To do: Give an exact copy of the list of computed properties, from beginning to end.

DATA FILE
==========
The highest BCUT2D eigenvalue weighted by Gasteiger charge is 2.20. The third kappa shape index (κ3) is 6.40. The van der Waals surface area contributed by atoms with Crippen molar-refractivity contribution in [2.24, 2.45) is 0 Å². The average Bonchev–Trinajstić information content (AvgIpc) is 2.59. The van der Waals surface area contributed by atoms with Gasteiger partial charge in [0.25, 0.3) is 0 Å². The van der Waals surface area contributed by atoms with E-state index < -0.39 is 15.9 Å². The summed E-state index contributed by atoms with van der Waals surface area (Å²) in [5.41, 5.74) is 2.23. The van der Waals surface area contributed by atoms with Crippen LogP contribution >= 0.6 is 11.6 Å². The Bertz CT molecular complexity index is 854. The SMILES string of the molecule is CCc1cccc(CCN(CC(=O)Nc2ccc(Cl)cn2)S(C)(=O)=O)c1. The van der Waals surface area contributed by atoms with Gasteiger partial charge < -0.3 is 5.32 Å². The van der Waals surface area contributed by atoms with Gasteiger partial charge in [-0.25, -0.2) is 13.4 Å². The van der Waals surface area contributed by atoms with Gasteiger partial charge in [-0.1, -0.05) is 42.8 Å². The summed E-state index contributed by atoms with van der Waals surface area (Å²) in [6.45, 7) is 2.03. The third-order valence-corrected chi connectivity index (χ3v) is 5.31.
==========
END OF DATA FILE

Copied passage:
The highest BCUT2D eigenvalue weighted by Gasteiger charge is 2.20. The third kappa shape index (κ3) is 6.40. The van der Waals surface area contributed by atoms with Crippen molar-refractivity contribution in [2.24, 2.45) is 0 Å². The average Bonchev–Trinajstić information content (AvgIpc) is 2.59. The van der Waals surface area contributed by atoms with Gasteiger partial charge in [0.25, 0.3) is 0 Å². The van der Waals surface area contributed by atoms with E-state index < -0.39 is 15.9 Å². The summed E-state index contributed by atoms with van der Waals surface area (Å²) in [5.41, 5.74) is 2.23. The van der Waals surface area contributed by atoms with Crippen LogP contribution >= 0.6 is 11.6 Å². The Bertz CT molecular complexity index is 854. The SMILES string of the molecule is CCc1cccc(CCN(CC(=O)Nc2ccc(Cl)cn2)S(C)(=O)=O)c1. The van der Waals surface area contributed by atoms with Gasteiger partial charge < -0.3 is 5.32 Å². The van der Waals surface area contributed by atoms with Gasteiger partial charge in [-0.25, -0.2) is 13.4 Å². The van der Waals surface area contributed by atoms with Gasteiger partial charge in [-0.1, -0.05) is 42.8 Å². The summed E-state index contributed by atoms with van der Waals surface area (Å²) in [6.45, 7) is 2.03. The third-order valence-corrected chi connectivity index (χ3v) is 5.31.